#Diversity #Culture #Environment
At the 2012 London Olympics New Zealand had it's best result ever winning 13 medals; six Gold, 2 Silver and five Bronze. A fitting exit to Dave's role as the team's manager and spokesperson.
From 2002 to 2012 Dave was the spokesperson and Chef de Mission for all New Zealand Games Teams. From 2009 to 2011 Dave also worked with the New Zealand Black Caps cricket team in the key team management role.
Both of these roles had much in common. The challenge of bringing out the best in a team. Dave's first foray into International cricket was against the might Indian cricket team in New Zealand. In June 2009 Dave managed the cricket team in England in the 20/20 World Championship.
When you bring over 200 elite athletes together you need leadership from someone they trust and respect. Dave Currie has earned that position. Each time the New Zealand team compete Dave and his team ensure that every athlete is in the best environment to achieve their personal best. And every time New Zealand do better than anyone expects.
Dave can speak to any audience. On leadership, teamwork, motivation and discipline, goals and project planning. His focus on "punching above your weight" has proven to be very popular and reflects Dave's attitude that any individual, any team and any group can take on the big boys if the right environment is present.
In January 2015 Dave was appointed CEO of College Sport Auckland. In this role Dave and his team are responsible for 107 secondary schools in the greater Auckland area from Warkworth to Onewhero. College Sport Auckland delivers 45 codes to approximately 65,000 secondary school student participants who are supported by around 200 sport coordinators.
Business Keynote Ask Dave to get more serious and talk about the management of the team and what that entails for business and you get inspiration and real insights into getting the best out of a team of fiercely competitive individuals.
After Dinner Ask Dave to give an entertaining/humorous after dinner presentation and you get some very funny anecdotes about on and off the field events.
In all of his presentations Dave brings a quiet dignity reflective of his role as team leader and the passion and commitment he has to his people.
Dave speaks about building Teams, and understanding the unique needs of elite athletes. Something he has great experience in. He has managed our elite athletes since 2000.
Chef de Mission Paralympics Sydney 2000
Chef de Mission Commonwealth Games Manchester 2002
Chef de Mission Olympic Games Athens 2004
Chef de Mission Commonwealth Games Melbourne 2006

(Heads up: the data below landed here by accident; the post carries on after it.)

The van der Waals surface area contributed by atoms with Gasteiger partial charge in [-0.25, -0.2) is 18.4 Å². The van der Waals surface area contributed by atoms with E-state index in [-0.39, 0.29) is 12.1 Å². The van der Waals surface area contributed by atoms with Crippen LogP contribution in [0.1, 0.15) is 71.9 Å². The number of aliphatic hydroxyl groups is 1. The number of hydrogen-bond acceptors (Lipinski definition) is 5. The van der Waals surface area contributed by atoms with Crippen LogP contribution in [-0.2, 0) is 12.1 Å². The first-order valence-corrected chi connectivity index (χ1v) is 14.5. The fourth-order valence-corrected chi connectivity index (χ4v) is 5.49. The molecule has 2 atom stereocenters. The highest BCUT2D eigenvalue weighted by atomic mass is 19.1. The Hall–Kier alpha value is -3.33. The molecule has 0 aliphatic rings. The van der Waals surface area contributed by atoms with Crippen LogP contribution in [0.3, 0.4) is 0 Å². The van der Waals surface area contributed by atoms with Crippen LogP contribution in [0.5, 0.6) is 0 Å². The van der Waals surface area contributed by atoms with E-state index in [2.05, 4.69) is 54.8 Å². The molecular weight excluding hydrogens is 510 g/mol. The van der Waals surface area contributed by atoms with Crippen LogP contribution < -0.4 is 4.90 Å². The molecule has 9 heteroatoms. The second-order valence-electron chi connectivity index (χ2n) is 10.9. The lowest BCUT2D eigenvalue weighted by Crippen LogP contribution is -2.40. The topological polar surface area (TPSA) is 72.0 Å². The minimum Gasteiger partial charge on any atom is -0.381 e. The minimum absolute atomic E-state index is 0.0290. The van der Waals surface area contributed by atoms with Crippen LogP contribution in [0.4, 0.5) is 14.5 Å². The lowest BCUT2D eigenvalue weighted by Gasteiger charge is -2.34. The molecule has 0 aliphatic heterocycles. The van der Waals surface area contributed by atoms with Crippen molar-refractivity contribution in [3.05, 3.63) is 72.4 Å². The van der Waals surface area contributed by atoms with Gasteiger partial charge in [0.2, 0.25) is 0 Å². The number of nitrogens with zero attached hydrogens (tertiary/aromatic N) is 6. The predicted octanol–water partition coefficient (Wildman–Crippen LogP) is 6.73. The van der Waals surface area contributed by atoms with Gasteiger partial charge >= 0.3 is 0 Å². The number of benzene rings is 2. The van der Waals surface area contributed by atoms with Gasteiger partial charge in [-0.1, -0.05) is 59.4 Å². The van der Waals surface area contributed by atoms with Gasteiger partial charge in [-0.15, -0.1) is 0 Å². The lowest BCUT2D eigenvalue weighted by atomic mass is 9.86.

Chef de Mission Olympic Games Beijing 2008
Chef de Mission Commonwealth Games New Delhi 2010
Chef de Mission London, England (2012)
In 2009 he was made a Companion of the New Zealand Order of Merit (CNZM) in the New Year's honours.
Dave was Race Director for the New Zealand Iron man Triathlon from 1987 to 1997 blazing the way for New Zealand's success in this event. For 17 Years he was Executive Director for The Halberg Trust - Responsible for organizing Halberg Awards during all of this time, including Millennium Awards in 1999. During this time he was awarded a Winston Churchill Fellowship travelling the world studying integration strategies for people with disabilities.
In 2001 Paralympics New Zealand awarded him The Order of Merit which recognises individuals who have given outstanding service to the organisation and Paralympics sport.
He has also held community positions including;
Wel Energy Trust
Waikato District Health Board
Audit Committee (Chair)
Community & Public Health Advisory Committee (Deputy Chair)
Campus Redevelopment Committee
Dave is also a cancer survivor. After 7 months of chemotherapy he will, where appropriate, speak of this experience and his attitude of recovery.
Dave believes that everyone has the ability to achieve and that individuals can make a difference.
From Peter Hind New Zealand CIO Conference;
"The final speech on the first day was a dinner talk from Dave Currie who was the Chef de Mission for the New Zealand Olympic Team at Beijing. For a country of four million people New Zealand consistently punches above its weight in the Olympics. This year it won five gold medals. However, Currie's speech was about the challenge of managing a team of single-minded, competitive, high-performing athletes. His message though was equally applicable to a CIO running an IT department. To get the support of your team you first have to understand everyone's individual needs and then show them trust."